Riot Games lays off over hundreds, cancels Forge projects

Riot Games lays off over hundreds, cancels Forge projects
Images via Riot Games

Written by 

Joseph Kime


23rd Jan 2024 10:30

Layoffs gripped the gaming industry in 2023, and it looks like 2024 is already working overtime to keep it a norm. Big studios are accused of looking after their own profits and trying to keep overheads comfortable by shifting staff out of the door after all of their hard work, and it's immensely bleak to watch.

The developer responsible for the best feature of your favourite game last year might've been sacked, and while the industry deserves better, it isn't getting it. In clearly sad post, Riot Games has revealed that it's joining the club.

Riot Games lays off 530 employees

The Riot Games logo, as shared in the company's recent blog post.
Click to enlarge
Image via Riot Games

The team behind League of Legends and VALORANT has revealed that it is laying off 530 members of its staff, amounting to 11% of its workforce. The statement revealing the news insisted that the layoffs had nothing to do with overheads or profits, claiming that "it's a necessity."

"Over the past few years, as Riot more than doubled in headcount, we spread our efforts across more and more projects without sharp enough razors to decide what players needed most," says the post. "The adjustments we're making aim to focus us on the areas that have the greatest impact on your experience while reducing investment on things that don’t."

Riot goes on to insist that the aims of the studio remain with games at its core, but it doesn't change a lot about the facts. 530 people have lost their livelihoods, and Riot Games has haemorrhaged more members of staff than ever in its history.

Riot Games’ layoffs are a dangerous starting point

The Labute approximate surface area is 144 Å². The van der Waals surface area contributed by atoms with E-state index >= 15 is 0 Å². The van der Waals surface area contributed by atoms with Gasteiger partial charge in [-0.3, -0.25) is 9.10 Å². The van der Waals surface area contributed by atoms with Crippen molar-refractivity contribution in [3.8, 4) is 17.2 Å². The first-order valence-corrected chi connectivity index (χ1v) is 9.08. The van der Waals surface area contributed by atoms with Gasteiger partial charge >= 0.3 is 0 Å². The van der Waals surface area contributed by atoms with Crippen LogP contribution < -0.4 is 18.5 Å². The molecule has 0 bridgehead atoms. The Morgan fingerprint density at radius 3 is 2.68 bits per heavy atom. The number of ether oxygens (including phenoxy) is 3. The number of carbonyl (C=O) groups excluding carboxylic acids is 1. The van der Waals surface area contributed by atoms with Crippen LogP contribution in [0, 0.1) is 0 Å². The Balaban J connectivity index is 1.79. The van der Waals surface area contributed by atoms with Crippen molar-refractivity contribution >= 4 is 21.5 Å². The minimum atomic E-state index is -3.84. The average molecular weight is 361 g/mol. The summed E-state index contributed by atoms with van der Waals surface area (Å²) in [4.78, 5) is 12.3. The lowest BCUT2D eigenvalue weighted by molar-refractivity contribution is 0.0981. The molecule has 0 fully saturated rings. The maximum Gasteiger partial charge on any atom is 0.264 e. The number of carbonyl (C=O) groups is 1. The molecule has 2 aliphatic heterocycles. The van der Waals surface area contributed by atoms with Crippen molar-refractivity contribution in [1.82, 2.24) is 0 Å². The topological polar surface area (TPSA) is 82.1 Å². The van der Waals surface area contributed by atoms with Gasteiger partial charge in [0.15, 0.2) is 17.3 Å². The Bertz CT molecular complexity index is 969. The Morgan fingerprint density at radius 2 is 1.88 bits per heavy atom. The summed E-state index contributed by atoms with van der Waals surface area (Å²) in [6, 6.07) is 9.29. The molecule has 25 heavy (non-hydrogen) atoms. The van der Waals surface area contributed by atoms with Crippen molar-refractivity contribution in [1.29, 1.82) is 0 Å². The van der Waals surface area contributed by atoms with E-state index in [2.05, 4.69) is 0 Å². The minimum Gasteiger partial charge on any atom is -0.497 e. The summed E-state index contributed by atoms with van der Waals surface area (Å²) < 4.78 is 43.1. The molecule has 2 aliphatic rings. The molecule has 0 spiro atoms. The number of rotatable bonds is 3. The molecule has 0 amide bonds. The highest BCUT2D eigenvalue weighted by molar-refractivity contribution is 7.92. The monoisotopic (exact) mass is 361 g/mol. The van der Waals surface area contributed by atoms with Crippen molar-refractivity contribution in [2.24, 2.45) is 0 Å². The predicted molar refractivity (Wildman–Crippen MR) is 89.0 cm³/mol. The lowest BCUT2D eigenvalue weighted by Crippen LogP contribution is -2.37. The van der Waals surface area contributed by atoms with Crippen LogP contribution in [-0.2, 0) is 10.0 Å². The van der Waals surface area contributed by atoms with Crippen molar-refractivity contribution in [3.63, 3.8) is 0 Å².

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These layoffs are massively depressing for the wider industry as well as internally at Riot, and as pointed out by Tom Warren of The Verge, it has set 2024 on a pretty terrible course. 

Warren suggests on Twitter that these numbers add to make 3,000 game developers who have lost their jobs already in January 2024, compared to the 6,500 across the entirety of 2023. At this rate, 2024 could be the worst year in gaming history to be a developer.

We're sending our love to everyone affected by these layoffs. They're brutal, and yet, the worst part is it doesn't look to be slowing. Brace for impact because we're not out of the woods yet.

Joseph Kime is the Senior Trending News Journalist for GGRecon from Devon, UK. Before graduating from MarJon University with a degree in Journalism, he started writing music reviews for his own website before writing for the likes of FANDOM, Zavvi and The Digital Fix. He is host of the Big Screen Book Club podcast, and author of Building A Universe, a book that chronicles the history of superhero movies. His favourite games include DOOM (2016), Celeste and Pokemon Emerald.

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